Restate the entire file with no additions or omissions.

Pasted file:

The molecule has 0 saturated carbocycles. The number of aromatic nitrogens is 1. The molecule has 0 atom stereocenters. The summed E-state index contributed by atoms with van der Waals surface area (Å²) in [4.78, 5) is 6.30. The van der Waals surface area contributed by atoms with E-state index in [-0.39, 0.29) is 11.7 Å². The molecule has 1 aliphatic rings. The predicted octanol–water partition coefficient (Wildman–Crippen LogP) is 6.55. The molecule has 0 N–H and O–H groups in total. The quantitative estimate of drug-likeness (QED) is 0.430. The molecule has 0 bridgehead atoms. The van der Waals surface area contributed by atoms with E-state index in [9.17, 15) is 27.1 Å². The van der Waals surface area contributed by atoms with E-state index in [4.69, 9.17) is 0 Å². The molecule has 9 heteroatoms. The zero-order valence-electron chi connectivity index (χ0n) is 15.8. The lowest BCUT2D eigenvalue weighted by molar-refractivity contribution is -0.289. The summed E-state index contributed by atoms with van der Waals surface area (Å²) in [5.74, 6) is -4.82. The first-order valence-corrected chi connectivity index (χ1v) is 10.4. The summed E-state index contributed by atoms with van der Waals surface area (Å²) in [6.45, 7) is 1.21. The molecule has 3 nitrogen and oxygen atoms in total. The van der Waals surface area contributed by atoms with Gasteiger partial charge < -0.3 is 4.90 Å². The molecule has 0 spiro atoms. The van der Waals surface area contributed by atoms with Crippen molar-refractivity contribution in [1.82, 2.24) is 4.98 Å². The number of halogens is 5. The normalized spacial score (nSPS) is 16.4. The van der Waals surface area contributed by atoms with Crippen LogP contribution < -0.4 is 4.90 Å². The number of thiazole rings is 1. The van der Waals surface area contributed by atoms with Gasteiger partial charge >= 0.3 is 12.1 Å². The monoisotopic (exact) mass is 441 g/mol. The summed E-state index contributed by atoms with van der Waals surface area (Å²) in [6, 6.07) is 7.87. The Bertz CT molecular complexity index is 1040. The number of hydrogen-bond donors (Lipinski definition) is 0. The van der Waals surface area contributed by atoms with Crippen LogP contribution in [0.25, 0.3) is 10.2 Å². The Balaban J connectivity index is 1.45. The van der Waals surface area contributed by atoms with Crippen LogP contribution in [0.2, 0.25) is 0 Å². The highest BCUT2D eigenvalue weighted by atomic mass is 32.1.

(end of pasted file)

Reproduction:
The molecule has 0 saturated carbocycles. The number of aromatic nitrogens is 1. The molecule has 0 atom stereocenters. The summed E-state index contributed by atoms with van der Waals surface area (Å²) in [4.78, 5) is 6.30. The van der Waals surface area contributed by atoms with E-state index in [-0.39, 0.29) is 11.7 Å². The molecule has 1 aliphatic rings. The predicted octanol–water partition coefficient (Wildman–Crippen LogP) is 6.55. The molecule has 0 N–H and O–H groups in total. The quantitative estimate of drug-likeness (QED) is 0.430. The molecule has 0 bridgehead atoms. The van der Waals surface area contributed by atoms with E-state index in [9.17, 15) is 27.1 Å². The van der Waals surface area contributed by atoms with E-state index in [4.69, 9.17) is 0 Å². The molecule has 9 heteroatoms. The zero-order valence-electron chi connectivity index (χ0n) is 15.8. The lowest BCUT2D eigenvalue weighted by molar-refractivity contribution is -0.289. The summed E-state index contributed by atoms with van der Waals surface area (Å²) in [5.74, 6) is -4.82. The first-order valence-corrected chi connectivity index (χ1v) is 10.4. The summed E-state index contributed by atoms with van der Waals surface area (Å²) in [6.45, 7) is 1.21. The molecule has 3 nitrogen and oxygen atoms in total. The van der Waals surface area contributed by atoms with Gasteiger partial charge < -0.3 is 4.90 Å². The molecule has 0 spiro atoms. The van der Waals surface area contributed by atoms with Crippen molar-refractivity contribution in [1.82, 2.24) is 4.98 Å². The number of halogens is 5. The normalized spacial score (nSPS) is 16.4. The van der Waals surface area contributed by atoms with Crippen LogP contribution < -0.4 is 4.90 Å². The number of thiazole rings is 1. The van der Waals surface area contributed by atoms with Gasteiger partial charge >= 0.3 is 12.1 Å². The monoisotopic (exact) mass is 441 g/mol. The summed E-state index contributed by atoms with van der Waals surface area (Å²) in [6, 6.07) is 7.87. The Bertz CT molecular complexity index is 1040. The number of hydrogen-bond donors (Lipinski definition) is 0. The van der Waals surface area contributed by atoms with Crippen LogP contribution in [0.25, 0.3) is 10.2 Å². The Balaban J connectivity index is 1.45. The van der Waals surface area contributed by atoms with Crippen LogP contribution in [0.2, 0.25) is 0 Å². The highest BCUT2D eigenvalue weighted by atomic mass is 32.1.